Flood: Understanding and Recovering from One of Nature's Worst Disasters



...result of erosion or under- mining caused by waves or currents of water exceeding anticipated cyclical levels that result in a flood as defined.

All property owners should be keenly aware of any risk of flood that may exist for them. According to FEMA, one-third of the NFIP’s claims come from outside the designated high-risk flood areas. Of the approximately 10 million properties in so-called Special Flood Hazard Areas — the most vulnerable to flood — no more than a quarter are covered by flood insurance. Yet, in these special hazard areas, a building has a 26 percent chance of suffering flood damage during a 30-year period, compared to a 9 percent chance of fire.

The NFIP contracts with many insurance companies to sell flood insurance. The insurance company receives only a small portion of the premium and generally contracts out the adjusting of flood claims to independent adjusters. These adjusters, sometimes called “storm troopers,” follow storms and floods spending a great deal of time on the road traveling from disaster to disaster.

Purchasing Flood Insurance

All NFIP policies have the same language and will have the same rates, regardless of the insurance company from which they are purchased. With this standard pricing, it is wise to buy from an insurance company that has a history of fairness and good service with their regular policy settlements. Companies will tend to be as liberal or as conservative with their NFIP policies as they are with their own policies. A company that generally provides the poorest payouts with its regular work will most likely adjust its flood losses the same way, even though the premium rate is the same no matter which company provides coverage.

There are three NFIP policies available: commercial property, condominium property and dwellings and their contents. In addition, the Insurance Services Office (ISO) introduced an endorsement, CP 10 65, which can be used with general lines policies either on an excess basis over NFIP policies or, for businesses not subject to NFIP coverage, on a primary basis.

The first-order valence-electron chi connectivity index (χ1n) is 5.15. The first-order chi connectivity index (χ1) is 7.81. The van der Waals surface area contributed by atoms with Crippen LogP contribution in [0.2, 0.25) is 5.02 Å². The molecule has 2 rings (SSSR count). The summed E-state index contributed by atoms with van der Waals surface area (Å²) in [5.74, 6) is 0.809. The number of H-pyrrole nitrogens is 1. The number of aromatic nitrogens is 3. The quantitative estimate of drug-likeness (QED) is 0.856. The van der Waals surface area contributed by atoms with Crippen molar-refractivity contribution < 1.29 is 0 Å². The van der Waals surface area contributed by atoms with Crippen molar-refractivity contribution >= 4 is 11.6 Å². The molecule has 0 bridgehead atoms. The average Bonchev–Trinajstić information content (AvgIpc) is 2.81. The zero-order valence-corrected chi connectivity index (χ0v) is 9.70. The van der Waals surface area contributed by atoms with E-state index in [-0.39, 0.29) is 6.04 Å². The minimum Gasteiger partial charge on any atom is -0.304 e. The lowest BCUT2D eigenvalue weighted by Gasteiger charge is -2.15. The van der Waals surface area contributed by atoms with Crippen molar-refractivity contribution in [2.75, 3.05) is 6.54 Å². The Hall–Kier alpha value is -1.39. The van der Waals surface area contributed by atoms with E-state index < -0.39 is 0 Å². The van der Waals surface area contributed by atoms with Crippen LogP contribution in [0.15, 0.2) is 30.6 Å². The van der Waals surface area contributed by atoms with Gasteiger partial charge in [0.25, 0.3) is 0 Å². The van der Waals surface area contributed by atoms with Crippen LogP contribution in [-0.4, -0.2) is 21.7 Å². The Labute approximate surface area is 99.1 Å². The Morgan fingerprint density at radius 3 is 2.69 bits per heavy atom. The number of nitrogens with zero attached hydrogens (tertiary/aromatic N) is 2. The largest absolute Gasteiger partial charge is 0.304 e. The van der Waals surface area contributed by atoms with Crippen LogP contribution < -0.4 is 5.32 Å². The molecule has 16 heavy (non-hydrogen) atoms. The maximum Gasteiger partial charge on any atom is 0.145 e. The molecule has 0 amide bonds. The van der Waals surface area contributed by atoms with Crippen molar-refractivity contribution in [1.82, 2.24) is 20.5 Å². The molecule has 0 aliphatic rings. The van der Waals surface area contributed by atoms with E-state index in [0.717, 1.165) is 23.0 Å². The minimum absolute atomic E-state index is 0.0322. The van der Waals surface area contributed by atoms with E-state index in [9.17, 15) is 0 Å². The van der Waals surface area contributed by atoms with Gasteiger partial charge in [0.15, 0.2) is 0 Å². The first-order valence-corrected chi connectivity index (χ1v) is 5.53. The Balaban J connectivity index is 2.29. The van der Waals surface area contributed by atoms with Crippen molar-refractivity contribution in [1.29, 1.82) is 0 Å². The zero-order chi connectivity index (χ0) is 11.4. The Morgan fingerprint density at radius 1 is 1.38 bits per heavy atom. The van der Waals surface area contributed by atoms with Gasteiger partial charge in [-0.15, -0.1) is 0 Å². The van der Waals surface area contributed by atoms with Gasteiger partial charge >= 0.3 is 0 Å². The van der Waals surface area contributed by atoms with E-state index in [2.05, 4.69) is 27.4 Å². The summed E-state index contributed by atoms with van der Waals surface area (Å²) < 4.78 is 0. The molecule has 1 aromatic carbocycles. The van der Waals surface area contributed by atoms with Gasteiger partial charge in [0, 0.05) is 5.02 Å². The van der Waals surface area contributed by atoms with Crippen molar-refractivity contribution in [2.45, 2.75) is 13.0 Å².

Among the key coverages offered with the flood policy are: building, personal property, debris removal and increased cost of compliance.

Building Coverages

Building coverage applies to the building structure itself, with some exceptions and extensions. This coverage extends to fixtures, machinery and equipment within the building, and includes a long list of specific property items, including for example: awnings and canopies, fire sprinkler systems, venetian blinds, ventilating equipment and permanently installed wall mirrors.

Since no definitions are offered for most of these items, controversy often can occur between policyholders and the companies’ adjusters over the existence and extent of coverage. Also included under building coverage are materials and supplies for use in constructing, altering or repairing the building while stored in a fully enclosed building, on the premises or on an adjacent property; and buildings in the course of construction before being walled and roofed. Certain conditions apply to each, which should be checked before relying on coverage for any item.

Personal Property Coverage

NFIP coverage for personal property applies to property inside a fully enclosed insured building. Unlike most property insurance policies, there is no coverage for property in the open or in vehicles on or near the premises. The policy provides for either household...

“Expense incurred to remove debris off, on, or from the insured property caused by flood is covered by NFIP policies. This includes debris from the insured’s property on or away from the premises, and other debris brought onto the property by flood.”